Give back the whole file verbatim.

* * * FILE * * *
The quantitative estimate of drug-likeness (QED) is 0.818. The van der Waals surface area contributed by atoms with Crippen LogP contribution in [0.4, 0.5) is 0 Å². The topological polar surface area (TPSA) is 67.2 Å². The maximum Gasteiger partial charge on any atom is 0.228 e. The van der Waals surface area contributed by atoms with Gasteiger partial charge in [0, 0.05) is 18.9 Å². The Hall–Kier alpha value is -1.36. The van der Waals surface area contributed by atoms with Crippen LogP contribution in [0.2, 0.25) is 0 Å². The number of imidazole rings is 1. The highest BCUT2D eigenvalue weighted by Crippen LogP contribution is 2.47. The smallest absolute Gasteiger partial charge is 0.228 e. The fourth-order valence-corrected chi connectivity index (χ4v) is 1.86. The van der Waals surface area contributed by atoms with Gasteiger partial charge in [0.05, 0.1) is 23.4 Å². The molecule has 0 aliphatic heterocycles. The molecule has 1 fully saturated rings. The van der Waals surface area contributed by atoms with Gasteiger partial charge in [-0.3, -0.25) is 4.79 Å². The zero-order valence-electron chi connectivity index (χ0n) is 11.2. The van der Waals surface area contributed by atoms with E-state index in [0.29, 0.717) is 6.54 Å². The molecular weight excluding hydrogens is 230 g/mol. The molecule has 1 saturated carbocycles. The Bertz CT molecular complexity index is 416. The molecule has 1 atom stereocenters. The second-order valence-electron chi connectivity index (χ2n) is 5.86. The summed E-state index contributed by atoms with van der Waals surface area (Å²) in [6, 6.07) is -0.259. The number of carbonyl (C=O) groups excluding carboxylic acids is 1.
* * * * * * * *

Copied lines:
The quantitative estimate of drug-likeness (QED) is 0.818. The van der Waals surface area contributed by atoms with Crippen LogP contribution in [0.4, 0.5) is 0 Å². The topological polar surface area (TPSA) is 67.2 Å². The maximum Gasteiger partial charge on any atom is 0.228 e. The van der Waals surface area contributed by atoms with Gasteiger partial charge in [0, 0.05) is 18.9 Å². The Hall–Kier alpha value is -1.36. The van der Waals surface area contributed by atoms with Crippen LogP contribution in [0.2, 0.25) is 0 Å². The number of imidazole rings is 1. The highest BCUT2D eigenvalue weighted by Crippen LogP contribution is 2.47. The smallest absolute Gasteiger partial charge is 0.228 e. The fourth-order valence-corrected chi connectivity index (χ4v) is 1.86. The van der Waals surface area contributed by atoms with Gasteiger partial charge in [0.05, 0.1) is 23.4 Å². The molecule has 0 aliphatic heterocycles. The molecule has 1 fully saturated rings. The van der Waals surface area contributed by atoms with Gasteiger partial charge in [-0.3, -0.25) is 4.79 Å². The zero-order valence-electron chi connectivity index (χ0n) is 11.2. The van der Waals surface area contributed by atoms with E-state index in [0.29, 0.717) is 6.54 Å². The molecular weight excluding hydrogens is 230 g/mol. The molecule has 1 saturated carbocycles. The Bertz CT molecular complexity index is 416. The molecule has 1 atom stereocenters. The second-order valence-electron chi connectivity index (χ2n) is 5.86. The summed E-state index contributed by atoms with van der Waals surface area (Å²) in [6, 6.07) is -0.259. The number of carbonyl (C=O) groups excluding carboxylic acids is 1.